Never a follower of fads and their obscure language, his writings and language were free from jargon. As a teacher he was enthusiastic. To him, as he told me every year, the new batch of students was the best ever. He communicated with great clarity, although this was tempered by the enigmatic in the choice of metaphor and allusion. He was of liberal mind and in the struggle with the limits of freedom vis-à-vis order, he would come down on the side of freedom for the creative in design. Long before the feverish debate on Post-Modernism he taught that parallel with the creative urge to make the new, there was the need to come to terms with inherited values. With this he showed us the role of irony and mannerism in architecture and art. Although the movement now so strong for the preservation of good old buildings had a powerful influence in his teaching, he was cautious of attempts to a codification that constrained the inventive.
He leaves no long list of buildings built – these were few in number as he never sought out a role as practitioner. This is not to say that his buildings have had no influence, for his own house built some thirty years ago has given inspiration and pleasure to his pupils, friends and colleagues.
In its design he gave physical expression to his teachings to wonderful and enduring effect.
He lived to see his students come back as professors and heads of departments and gain approval for their skills from their peers here and abroad, and rewarded with prizes, awards and honours. He did not live to see his teaching return its due in built form in both scale and quality of building in the Durban region. After the first development flurry of the fifties and early sixties, Durban receded into a political and investment backwater that did not provide the sustained economic growth needed to feed the talents of his pupils. They built well and with imagination but mostly the work was small in scale.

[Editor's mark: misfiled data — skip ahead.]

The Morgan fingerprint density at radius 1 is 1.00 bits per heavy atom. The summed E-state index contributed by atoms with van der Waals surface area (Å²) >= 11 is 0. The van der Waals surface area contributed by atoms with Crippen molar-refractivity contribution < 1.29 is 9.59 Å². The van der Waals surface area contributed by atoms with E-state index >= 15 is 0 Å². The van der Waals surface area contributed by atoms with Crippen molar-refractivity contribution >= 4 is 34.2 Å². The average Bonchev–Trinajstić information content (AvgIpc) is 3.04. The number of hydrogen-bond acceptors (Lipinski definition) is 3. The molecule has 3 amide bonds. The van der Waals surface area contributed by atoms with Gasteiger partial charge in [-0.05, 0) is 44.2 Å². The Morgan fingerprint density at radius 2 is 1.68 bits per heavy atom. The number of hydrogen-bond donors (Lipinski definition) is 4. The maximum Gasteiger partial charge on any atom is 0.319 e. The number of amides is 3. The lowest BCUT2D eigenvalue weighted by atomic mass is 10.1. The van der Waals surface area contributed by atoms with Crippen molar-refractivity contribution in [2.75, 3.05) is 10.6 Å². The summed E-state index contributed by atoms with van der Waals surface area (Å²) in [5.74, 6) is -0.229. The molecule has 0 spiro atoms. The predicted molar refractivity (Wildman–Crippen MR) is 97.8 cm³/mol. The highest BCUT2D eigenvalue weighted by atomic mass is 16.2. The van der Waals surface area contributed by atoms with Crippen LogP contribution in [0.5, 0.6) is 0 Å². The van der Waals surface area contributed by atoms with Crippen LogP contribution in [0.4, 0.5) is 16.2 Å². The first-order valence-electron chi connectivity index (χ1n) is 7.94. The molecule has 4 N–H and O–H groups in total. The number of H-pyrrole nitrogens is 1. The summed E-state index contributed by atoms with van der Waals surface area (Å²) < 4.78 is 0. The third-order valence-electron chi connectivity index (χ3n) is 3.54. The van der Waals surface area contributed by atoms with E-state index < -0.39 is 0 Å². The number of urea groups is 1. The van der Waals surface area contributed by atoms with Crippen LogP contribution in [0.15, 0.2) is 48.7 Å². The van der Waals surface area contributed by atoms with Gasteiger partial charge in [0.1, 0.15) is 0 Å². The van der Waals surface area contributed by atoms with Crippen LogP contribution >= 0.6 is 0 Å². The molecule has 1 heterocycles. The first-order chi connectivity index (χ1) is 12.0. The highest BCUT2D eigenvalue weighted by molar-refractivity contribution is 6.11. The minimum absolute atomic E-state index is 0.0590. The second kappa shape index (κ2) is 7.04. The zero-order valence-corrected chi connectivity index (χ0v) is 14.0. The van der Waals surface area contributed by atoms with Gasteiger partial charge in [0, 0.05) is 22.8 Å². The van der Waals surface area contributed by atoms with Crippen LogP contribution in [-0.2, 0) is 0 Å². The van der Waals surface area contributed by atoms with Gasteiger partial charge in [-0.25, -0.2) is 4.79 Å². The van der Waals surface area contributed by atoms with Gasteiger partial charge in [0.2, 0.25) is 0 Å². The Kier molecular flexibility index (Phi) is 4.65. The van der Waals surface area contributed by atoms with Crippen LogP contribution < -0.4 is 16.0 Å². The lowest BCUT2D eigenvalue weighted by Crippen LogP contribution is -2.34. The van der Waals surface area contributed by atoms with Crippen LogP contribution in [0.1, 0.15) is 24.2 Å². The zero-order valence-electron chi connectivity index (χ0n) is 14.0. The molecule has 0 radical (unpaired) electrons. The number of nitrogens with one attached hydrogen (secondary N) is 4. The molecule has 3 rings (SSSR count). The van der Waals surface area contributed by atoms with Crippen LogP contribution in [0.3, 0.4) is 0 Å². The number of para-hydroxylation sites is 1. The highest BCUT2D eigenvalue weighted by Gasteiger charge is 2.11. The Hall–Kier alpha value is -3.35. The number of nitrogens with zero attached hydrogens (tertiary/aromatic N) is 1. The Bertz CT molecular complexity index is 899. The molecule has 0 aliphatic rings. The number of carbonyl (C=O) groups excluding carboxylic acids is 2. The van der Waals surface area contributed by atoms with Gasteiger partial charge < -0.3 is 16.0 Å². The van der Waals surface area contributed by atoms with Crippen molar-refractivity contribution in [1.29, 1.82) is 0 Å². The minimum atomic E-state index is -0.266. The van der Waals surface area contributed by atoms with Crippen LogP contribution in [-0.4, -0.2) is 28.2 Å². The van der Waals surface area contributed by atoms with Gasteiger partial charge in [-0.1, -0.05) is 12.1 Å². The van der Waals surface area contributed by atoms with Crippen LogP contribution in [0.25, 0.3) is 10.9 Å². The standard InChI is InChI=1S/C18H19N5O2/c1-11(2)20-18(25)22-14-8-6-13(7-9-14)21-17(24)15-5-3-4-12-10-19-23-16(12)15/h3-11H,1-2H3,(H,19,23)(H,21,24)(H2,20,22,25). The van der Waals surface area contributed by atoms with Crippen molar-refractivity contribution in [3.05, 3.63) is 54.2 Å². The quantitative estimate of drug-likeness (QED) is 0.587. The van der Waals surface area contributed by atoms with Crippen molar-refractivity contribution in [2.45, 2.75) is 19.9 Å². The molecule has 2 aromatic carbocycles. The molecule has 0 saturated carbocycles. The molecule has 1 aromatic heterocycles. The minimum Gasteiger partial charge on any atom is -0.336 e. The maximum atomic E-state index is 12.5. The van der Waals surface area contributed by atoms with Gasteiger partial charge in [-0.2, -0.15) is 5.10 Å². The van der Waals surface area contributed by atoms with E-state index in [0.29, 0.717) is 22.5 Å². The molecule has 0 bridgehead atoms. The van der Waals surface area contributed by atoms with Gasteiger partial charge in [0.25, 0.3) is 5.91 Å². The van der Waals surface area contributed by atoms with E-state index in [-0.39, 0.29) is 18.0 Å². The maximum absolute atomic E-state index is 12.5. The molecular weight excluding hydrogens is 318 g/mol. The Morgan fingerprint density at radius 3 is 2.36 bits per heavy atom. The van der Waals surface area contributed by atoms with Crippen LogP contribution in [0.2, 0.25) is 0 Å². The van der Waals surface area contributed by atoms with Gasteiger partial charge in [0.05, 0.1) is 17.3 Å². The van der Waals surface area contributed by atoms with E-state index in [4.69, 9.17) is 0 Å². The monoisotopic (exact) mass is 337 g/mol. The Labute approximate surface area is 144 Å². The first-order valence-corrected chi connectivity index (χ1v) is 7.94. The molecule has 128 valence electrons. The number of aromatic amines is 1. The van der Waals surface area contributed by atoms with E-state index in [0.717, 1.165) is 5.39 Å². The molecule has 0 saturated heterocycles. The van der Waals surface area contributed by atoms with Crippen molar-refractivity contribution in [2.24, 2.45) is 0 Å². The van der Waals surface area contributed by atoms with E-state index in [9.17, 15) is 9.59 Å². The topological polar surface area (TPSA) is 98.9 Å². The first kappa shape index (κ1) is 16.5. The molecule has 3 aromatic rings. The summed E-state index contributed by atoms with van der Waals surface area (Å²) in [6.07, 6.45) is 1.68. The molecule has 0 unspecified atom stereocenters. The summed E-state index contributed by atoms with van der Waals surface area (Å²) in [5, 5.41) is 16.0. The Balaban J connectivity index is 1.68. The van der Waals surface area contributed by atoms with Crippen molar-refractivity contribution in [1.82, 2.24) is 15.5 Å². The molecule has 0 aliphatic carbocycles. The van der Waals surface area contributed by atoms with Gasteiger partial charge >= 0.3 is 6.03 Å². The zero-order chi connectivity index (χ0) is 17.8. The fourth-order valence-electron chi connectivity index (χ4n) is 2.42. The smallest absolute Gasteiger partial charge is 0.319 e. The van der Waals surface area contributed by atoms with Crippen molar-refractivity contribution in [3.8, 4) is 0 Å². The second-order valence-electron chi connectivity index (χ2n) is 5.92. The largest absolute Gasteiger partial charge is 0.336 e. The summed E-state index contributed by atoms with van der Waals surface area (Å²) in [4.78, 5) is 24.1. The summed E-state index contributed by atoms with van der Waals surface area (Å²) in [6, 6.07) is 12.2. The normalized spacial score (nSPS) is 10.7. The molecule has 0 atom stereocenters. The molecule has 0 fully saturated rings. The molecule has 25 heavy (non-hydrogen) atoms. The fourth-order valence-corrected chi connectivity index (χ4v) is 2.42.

Since the death of Dr Rex MARTIENSSEN, South African architecture has needed a man of scholarship to fulfil the cultural need we have for heroes of myth and legend. Biermann seemed a natural successor for this role, for he knew well the decline into schism and rigidity that brought the modern movement in architecture to an end in South Africa. His hope was that a deeper understanding of the forces at work in South Africa's own and rich cultural history would yet help restore its architecture to optimism and give it a creative role in South Africa's future.
Great teachers live on in the minds of their pupils, and despite the great and sad dispersal of talents spread out from South Africa, his pupils here and elsewhere find themselves asking as they contemplate their latest concept, 'I wonder what Barrie would think of this?'"
Hans HALLEN, April 1991
"Professor Barrie Biermann received many academic honours and made a name for himself as a lecturer, author and critic. Yet for all the clarity and wit of his exposition, he lived and died an enigmatic figure.
He was notoriously absent from staff meetings, he was away travelling as often as he could manage, and he had a knack of disappearing into thin air after you had followed him down a corridor. He also shied away from the duties of overt leadership. Still, his presence and his influence permeated the school.
He was often obstinate in his opinions, and yet he could be completely flexible in his assimilation of new ideas, right to the end of his life.
He was enormously erudite, yet he sometimes espoused causes and ideas that seemed to border on the eccentric.
He was profoundly articulate, yet it was from him that I learned the value of obscurity in exposition.
To me Barrie was essentially a student and a teacher, and the trail of his interest is to be found in many of the books in the library and many of the minds of his colleagues and students.
His approach to teaching can best be described as homeopathic, since he did not so much present the student with distilled wisdom to ingest as stimulate the students' capacity to learn, often using mystery and obscurity in this task.
He spoke with the quiet self-assurance of the enlightened intellectual, whatever the controversy his words raised. Right to the end, for better or worse, he was captain of his fate.
Although he was already retired, we will miss him sorely now that he is gone, for he is truly irreplaceable.
Vale Barrie Biermann!"
Dr Wang is Editor of 'Ths Wk,' the weekly news sheet of the Natal School of Architecture, from which this tribute is reproduced.
Tributes to Barrie Biermann
Barrie Biermann, academic, architect and humanist, died on 29 March 1991.
An obituary, including the eulogy delivered by Dennis CLAUDE, friend, fellow architect and academic, at a cremation service held on 6 April, was carried in Planning 115.